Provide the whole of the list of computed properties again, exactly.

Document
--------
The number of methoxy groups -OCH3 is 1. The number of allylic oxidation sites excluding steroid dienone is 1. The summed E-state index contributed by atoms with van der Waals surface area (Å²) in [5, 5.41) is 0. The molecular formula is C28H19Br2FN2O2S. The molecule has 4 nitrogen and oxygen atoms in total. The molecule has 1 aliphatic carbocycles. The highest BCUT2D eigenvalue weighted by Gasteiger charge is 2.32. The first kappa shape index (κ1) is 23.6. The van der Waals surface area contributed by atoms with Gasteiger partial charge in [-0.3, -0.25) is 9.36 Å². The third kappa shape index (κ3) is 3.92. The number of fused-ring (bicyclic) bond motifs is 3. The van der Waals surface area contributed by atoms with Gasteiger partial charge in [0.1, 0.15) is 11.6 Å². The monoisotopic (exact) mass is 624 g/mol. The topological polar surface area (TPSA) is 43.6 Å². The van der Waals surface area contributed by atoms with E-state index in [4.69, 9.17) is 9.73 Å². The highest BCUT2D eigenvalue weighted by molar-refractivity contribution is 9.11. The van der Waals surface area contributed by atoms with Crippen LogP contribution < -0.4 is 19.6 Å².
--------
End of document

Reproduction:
The number of methoxy groups -OCH3 is 1. The number of allylic oxidation sites excluding steroid dienone is 1. The summed E-state index contributed by atoms with van der Waals surface area (Å²) in [5, 5.41) is 0. The molecular formula is C28H19Br2FN2O2S. The molecule has 4 nitrogen and oxygen atoms in total. The molecule has 1 aliphatic carbocycles. The highest BCUT2D eigenvalue weighted by Gasteiger charge is 2.32. The first kappa shape index (κ1) is 23.6. The van der Waals surface area contributed by atoms with Gasteiger partial charge in [-0.3, -0.25) is 9.36 Å². The third kappa shape index (κ3) is 3.92. The number of fused-ring (bicyclic) bond motifs is 3. The van der Waals surface area contributed by atoms with Gasteiger partial charge in [0.1, 0.15) is 11.6 Å². The monoisotopic (exact) mass is 624 g/mol. The topological polar surface area (TPSA) is 43.6 Å². The van der Waals surface area contributed by atoms with E-state index in [4.69, 9.17) is 9.73 Å². The highest BCUT2D eigenvalue weighted by molar-refractivity contribution is 9.11. The van der Waals surface area contributed by atoms with Crippen LogP contribution < -0.4 is 19.6 Å².